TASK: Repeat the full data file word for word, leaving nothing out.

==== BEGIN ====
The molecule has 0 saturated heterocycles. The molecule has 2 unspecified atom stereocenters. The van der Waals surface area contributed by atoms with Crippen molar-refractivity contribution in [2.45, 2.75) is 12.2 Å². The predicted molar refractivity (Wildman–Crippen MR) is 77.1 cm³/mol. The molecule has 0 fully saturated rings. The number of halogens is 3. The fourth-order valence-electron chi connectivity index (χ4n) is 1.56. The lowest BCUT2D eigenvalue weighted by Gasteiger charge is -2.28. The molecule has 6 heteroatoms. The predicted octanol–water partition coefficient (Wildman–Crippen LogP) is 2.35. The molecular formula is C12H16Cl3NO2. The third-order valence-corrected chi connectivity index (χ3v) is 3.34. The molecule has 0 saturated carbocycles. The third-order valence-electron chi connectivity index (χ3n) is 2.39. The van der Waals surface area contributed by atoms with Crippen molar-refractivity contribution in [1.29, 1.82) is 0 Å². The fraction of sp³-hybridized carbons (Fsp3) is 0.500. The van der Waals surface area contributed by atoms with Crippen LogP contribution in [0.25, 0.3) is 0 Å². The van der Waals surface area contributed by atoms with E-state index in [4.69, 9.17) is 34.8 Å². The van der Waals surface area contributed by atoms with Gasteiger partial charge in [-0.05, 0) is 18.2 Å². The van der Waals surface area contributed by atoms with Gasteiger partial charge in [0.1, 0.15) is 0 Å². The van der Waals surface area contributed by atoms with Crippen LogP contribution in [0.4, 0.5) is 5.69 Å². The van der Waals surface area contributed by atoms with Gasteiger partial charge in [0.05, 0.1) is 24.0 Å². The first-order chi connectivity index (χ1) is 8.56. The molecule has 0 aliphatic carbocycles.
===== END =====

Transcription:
The molecule has 0 saturated heterocycles. The molecule has 2 unspecified atom stereocenters. The van der Waals surface area contributed by atoms with Crippen molar-refractivity contribution in [2.45, 2.75) is 12.2 Å². The predicted molar refractivity (Wildman–Crippen MR) is 77.1 cm³/mol. The molecule has 0 fully saturated rings. The number of halogens is 3. The fourth-order valence-electron chi connectivity index (χ4n) is 1.56. The lowest BCUT2D eigenvalue weighted by Gasteiger charge is -2.28. The molecule has 6 heteroatoms. The predicted octanol–water partition coefficient (Wildman–Crippen LogP) is 2.35. The molecular formula is C12H16Cl3NO2. The third-order valence-corrected chi connectivity index (χ3v) is 3.34. The molecule has 0 saturated carbocycles. The third-order valence-electron chi connectivity index (χ3n) is 2.39. The van der Waals surface area contributed by atoms with Crippen molar-refractivity contribution in [1.29, 1.82) is 0 Å². The fraction of sp³-hybridized carbons (Fsp3) is 0.500. The van der Waals surface area contributed by atoms with Crippen LogP contribution in [0.25, 0.3) is 0 Å². The van der Waals surface area contributed by atoms with E-state index in [4.69, 9.17) is 34.8 Å². The van der Waals surface area contributed by atoms with Gasteiger partial charge in [-0.05, 0) is 18.2 Å². The van der Waals surface area contributed by atoms with Gasteiger partial charge in [0.1, 0.15) is 0 Å². The van der Waals surface area contributed by atoms with Crippen LogP contribution in [0.4, 0.5) is 5.69 Å². The van der Waals surface area contributed by atoms with Gasteiger partial charge in [0.05, 0.1) is 24.0 Å². The first-order chi connectivity index (χ1) is 8.56. The molecule has 0 aliphatic carbocycles.